The Declaration of Sentiments adopted at the historic Seneca Falls Convention in 1848 consciously echoed both the form and the Lockean natural-rights liberalism of the Declaration of Independence, expanding its claims to declare that "all men and women are created equal," endowed with the inalienable rights of life, liberty, and the pursuit of happiness. The document notes that women are denied moral responsibility by their lack of legal standing and concludes that women have been "deprived of their most sacred rights" by "unjust laws." That classically liberal, individualist strain of feminist thought continued into the 20th century, as feminists fought not just for the vote but for sexual freedom, access to birth control, and the right to own property and enter into contracts.
Libertarian feminist writers in the late 19th and early 20th centuries included Voltairine de Cleyre, Lillian Harman, and Suzanne LaFollette. Wendy McElroy collected some of their writings in Freedom, Feminism, and the State: An Overview of Individualist Feminism. Joan Kennedy Taylor developed the argument in her 1992 book Reclaiming the Mainstream: Individualist Feminism Rediscovered.
A libertarian must necessarily be a feminist, in the sense of being an advocate of equality under the law for all men and women, though unfortunately many contemporary feminists are far from being libertarians. Libertarianism is a political philosophy, not a complete guide to life. A libertarian man and woman might decide to enter into a traditional working-husband/nonworking-wife marriage, but that would be their voluntary agreement. The only thing libertarianism tells us is that they are political equals with full rights to choose the living arrangement they prefer.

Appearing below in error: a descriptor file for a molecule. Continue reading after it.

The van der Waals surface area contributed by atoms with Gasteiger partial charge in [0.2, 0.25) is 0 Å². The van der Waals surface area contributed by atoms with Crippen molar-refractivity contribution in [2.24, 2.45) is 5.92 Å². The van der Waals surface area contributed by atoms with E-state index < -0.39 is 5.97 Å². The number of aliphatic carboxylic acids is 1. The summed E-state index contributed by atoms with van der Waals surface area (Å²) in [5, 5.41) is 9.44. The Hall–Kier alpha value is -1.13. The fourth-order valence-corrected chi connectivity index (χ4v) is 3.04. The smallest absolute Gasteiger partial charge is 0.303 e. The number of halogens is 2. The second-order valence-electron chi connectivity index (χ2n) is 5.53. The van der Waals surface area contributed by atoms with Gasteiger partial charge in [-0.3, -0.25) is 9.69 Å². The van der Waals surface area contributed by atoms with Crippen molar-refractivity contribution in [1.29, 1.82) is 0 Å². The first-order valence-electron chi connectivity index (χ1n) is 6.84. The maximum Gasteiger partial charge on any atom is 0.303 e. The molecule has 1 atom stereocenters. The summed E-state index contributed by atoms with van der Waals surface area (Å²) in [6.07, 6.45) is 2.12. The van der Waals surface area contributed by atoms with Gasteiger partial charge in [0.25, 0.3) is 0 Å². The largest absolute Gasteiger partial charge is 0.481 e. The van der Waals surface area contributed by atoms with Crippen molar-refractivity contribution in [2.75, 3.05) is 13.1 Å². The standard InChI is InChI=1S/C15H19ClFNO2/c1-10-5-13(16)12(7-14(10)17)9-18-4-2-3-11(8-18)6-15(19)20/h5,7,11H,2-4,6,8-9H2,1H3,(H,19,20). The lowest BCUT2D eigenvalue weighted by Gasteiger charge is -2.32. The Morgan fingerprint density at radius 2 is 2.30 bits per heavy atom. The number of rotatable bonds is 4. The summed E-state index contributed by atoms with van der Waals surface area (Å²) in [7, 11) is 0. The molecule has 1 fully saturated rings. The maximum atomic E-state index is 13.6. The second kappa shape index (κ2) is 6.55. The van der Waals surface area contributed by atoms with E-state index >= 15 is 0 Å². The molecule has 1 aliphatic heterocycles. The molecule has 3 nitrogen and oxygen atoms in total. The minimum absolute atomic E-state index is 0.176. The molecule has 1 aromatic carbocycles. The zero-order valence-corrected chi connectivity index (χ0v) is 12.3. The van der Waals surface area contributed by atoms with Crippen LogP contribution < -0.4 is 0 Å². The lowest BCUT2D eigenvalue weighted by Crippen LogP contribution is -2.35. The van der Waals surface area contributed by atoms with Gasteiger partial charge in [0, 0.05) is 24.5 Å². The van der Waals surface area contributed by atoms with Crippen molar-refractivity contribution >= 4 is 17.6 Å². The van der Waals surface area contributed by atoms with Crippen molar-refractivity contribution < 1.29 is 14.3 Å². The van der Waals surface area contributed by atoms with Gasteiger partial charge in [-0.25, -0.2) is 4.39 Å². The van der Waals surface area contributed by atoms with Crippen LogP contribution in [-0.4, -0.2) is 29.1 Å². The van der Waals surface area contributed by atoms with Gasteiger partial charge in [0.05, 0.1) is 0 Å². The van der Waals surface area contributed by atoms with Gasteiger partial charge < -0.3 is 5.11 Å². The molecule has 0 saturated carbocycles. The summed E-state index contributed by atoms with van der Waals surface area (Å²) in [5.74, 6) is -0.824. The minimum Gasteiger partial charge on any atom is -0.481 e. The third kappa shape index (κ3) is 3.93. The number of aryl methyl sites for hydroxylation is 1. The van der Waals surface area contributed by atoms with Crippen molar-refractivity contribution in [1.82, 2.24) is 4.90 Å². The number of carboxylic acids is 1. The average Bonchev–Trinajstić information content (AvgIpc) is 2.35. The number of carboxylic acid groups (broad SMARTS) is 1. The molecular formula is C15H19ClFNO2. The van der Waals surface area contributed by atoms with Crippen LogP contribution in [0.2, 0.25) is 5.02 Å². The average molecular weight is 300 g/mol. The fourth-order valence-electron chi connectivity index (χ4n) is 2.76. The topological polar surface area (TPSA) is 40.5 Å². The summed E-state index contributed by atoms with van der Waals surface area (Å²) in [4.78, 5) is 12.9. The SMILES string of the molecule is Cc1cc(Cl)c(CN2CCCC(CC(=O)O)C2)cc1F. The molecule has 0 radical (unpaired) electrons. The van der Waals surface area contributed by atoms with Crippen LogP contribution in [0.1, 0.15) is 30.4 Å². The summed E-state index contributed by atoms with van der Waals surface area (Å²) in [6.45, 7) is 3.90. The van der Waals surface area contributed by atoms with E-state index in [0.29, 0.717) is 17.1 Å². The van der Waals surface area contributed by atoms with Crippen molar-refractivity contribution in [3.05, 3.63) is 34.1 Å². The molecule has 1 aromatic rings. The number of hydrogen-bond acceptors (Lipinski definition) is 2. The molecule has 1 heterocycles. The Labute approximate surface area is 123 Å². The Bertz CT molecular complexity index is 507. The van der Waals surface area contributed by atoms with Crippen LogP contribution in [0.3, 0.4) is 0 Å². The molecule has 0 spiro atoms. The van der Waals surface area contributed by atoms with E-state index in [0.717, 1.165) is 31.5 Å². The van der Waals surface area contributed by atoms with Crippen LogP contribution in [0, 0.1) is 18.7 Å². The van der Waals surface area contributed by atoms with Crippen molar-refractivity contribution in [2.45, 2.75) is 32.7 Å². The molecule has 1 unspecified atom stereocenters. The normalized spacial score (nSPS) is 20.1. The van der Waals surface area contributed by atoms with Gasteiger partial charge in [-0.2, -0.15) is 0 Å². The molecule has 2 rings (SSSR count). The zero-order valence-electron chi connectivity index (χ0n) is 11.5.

In their book Gender Justice, David L. Kirp, Mark G. Yudof, and Marlene Strong Franks endorsed this libertarian concept of feminism: "It is neither equality as sameness nor equality as differentness that adequately comprehends the issue, but instead the very different concept of equal liberty under the law, rooted in the idea of individual autonomy."